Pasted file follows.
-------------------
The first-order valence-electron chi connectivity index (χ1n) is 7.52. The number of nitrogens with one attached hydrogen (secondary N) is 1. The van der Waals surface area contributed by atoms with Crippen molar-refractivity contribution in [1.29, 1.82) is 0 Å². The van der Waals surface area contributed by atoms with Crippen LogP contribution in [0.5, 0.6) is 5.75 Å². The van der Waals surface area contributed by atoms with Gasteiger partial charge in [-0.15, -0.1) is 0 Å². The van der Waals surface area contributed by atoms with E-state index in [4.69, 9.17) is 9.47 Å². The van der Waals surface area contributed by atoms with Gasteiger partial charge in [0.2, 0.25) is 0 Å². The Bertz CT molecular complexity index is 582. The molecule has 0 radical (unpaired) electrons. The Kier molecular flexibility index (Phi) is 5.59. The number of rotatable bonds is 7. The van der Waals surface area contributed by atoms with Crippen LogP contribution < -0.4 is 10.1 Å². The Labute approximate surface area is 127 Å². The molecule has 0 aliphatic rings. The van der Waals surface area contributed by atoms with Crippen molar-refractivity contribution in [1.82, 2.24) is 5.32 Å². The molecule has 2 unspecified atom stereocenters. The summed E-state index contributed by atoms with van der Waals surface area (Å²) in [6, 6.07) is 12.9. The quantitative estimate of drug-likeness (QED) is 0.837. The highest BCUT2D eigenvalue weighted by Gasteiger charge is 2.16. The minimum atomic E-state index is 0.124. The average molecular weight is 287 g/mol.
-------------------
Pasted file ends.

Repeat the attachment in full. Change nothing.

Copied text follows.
The first-order valence-electron chi connectivity index (χ1n) is 7.52. The number of nitrogens with one attached hydrogen (secondary N) is 1. The van der Waals surface area contributed by atoms with Crippen molar-refractivity contribution in [1.29, 1.82) is 0 Å². The van der Waals surface area contributed by atoms with Crippen LogP contribution in [0.5, 0.6) is 5.75 Å². The van der Waals surface area contributed by atoms with Gasteiger partial charge in [-0.15, -0.1) is 0 Å². The van der Waals surface area contributed by atoms with E-state index in [4.69, 9.17) is 9.47 Å². The van der Waals surface area contributed by atoms with Gasteiger partial charge in [0.2, 0.25) is 0 Å². The Bertz CT molecular complexity index is 582. The molecule has 0 radical (unpaired) electrons. The Kier molecular flexibility index (Phi) is 5.59. The number of rotatable bonds is 7. The van der Waals surface area contributed by atoms with Crippen LogP contribution < -0.4 is 10.1 Å². The Labute approximate surface area is 127 Å². The molecule has 0 aliphatic rings. The van der Waals surface area contributed by atoms with Crippen molar-refractivity contribution in [1.82, 2.24) is 5.32 Å². The molecule has 2 unspecified atom stereocenters. The summed E-state index contributed by atoms with van der Waals surface area (Å²) in [6, 6.07) is 12.9. The quantitative estimate of drug-likeness (QED) is 0.837. The highest BCUT2D eigenvalue weighted by Gasteiger charge is 2.16. The minimum atomic E-state index is 0.124. The average molecular weight is 287 g/mol.